Days of dancing

Days of dancing

Straddling classical dance forms sure invites criticism. A lot, in the case of dancer Ramli Ibrahim. But giving up has never been his answer.

This year among the Padma Shri awardees was an internationally renowned Malaysian dancer, Ramli Ibrahim. For his contribution to Indian classical dance forms odissi and bharatanatyam, which he has been teaching and performing in Kuala Lumpur, he was given the award.

Ramli Ibrahim set up the Sutra Foundation in Kuala Lumpur 35 years ago, where he has been imparting training in bharatanatyam, odissi and modern dance. It is a performing arts centre, a storm of activity with a stage and seating for an audience of 200, a training school, a rehearsal space, an information centre, and also an art gallery.

Ramli is the heart of Sutra. He is a household name in India among odissi dancers. His regular visits to Bhubaneshwar and appearances in Konark and other dance festivals have won him love from the Odiya community. Besides, his performances across India have established him as a leading odissi exponent. His Sutra dance repertory’s performances are eagerly awaited by the lay and the cognoscenti alike. He is happy that he has received this recognition. In his own country, the government has awarded the similar honour of Datuk.

“But life has not always been a bed of roses. Having earned a degree in engineering in Australia, I was drawn to dance and studied classical ballet. I joined Sydney’s Ballet Company as a dancer, where Graeme Murphy, the choreographer, specially choreographed the role of Nijinsky for me in a ballet called Poppy, based on the life and times of a Frenchman, Jean Cocteau. It was exhilarating. But when I saw bharatanatyam, I was swept off my feet. I studied in Chennai under Adyar Lakshman. Then destiny led me to Odisha, where I studied odissi under Guru Deba Prasad Das. Since then, I have never looked back,” he recalls.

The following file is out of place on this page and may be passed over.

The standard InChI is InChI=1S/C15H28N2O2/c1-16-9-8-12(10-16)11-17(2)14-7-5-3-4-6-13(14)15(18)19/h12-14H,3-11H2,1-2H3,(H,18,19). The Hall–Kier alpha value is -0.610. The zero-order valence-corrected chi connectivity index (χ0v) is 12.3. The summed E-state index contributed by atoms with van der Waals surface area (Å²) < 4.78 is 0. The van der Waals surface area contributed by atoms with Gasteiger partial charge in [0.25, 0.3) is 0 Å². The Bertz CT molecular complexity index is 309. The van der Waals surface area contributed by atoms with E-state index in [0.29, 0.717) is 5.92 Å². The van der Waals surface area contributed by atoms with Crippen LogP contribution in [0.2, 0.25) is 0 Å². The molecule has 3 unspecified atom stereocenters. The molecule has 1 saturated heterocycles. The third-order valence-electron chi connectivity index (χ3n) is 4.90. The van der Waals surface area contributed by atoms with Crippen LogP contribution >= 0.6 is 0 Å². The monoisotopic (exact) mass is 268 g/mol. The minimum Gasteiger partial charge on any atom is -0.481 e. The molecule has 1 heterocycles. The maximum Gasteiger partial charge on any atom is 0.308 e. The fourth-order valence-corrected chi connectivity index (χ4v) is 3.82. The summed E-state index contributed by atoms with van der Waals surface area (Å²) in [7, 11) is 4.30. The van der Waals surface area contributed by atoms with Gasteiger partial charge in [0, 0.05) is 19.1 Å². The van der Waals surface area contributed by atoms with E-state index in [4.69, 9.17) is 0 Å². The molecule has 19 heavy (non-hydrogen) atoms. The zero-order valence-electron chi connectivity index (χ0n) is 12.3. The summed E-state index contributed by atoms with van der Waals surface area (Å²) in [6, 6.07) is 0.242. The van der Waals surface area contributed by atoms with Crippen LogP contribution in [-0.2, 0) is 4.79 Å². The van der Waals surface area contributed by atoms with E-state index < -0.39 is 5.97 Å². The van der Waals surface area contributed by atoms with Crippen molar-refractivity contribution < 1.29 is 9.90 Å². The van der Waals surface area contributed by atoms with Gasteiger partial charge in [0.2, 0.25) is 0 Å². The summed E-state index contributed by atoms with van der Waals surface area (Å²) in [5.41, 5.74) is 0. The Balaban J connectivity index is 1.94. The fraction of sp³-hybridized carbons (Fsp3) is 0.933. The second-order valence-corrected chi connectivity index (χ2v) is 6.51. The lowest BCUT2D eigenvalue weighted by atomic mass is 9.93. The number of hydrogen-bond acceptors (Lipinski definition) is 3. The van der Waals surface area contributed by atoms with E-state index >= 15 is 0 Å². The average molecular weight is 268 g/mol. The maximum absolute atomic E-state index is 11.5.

Ramli Ibrahim receives Padma Shri

Here come the problems

Being a Muslim must have posed problems while studying Indian classical dance forms? Ramli says: “Yes, I did face difficulties. The wave of fundamentalism in the early 90s changed the free-thinking so pervasive in the society in those days, and I was branded an apostate. My affinity to wards Indian classical dances goes back to the 60s, when the Malay peninsula was a more liberal place famed for its rich music, art and dance traditions. I am the product of that age.”

In 1983, when he made his debut in Malaysia, Ramli performed to a packed audience that included some ministers of the present-day government. Both bharatanatyam and odissi were applauded. But soon, fundamentalist elements hit back. There were also times when his dance performances were stopped.

Once, Ramli had to face an inquisition by Jakim, the government Islamic body formed as per the shariah, on his salutations to Hindu gods (Ganesh and Shiva) in his dances.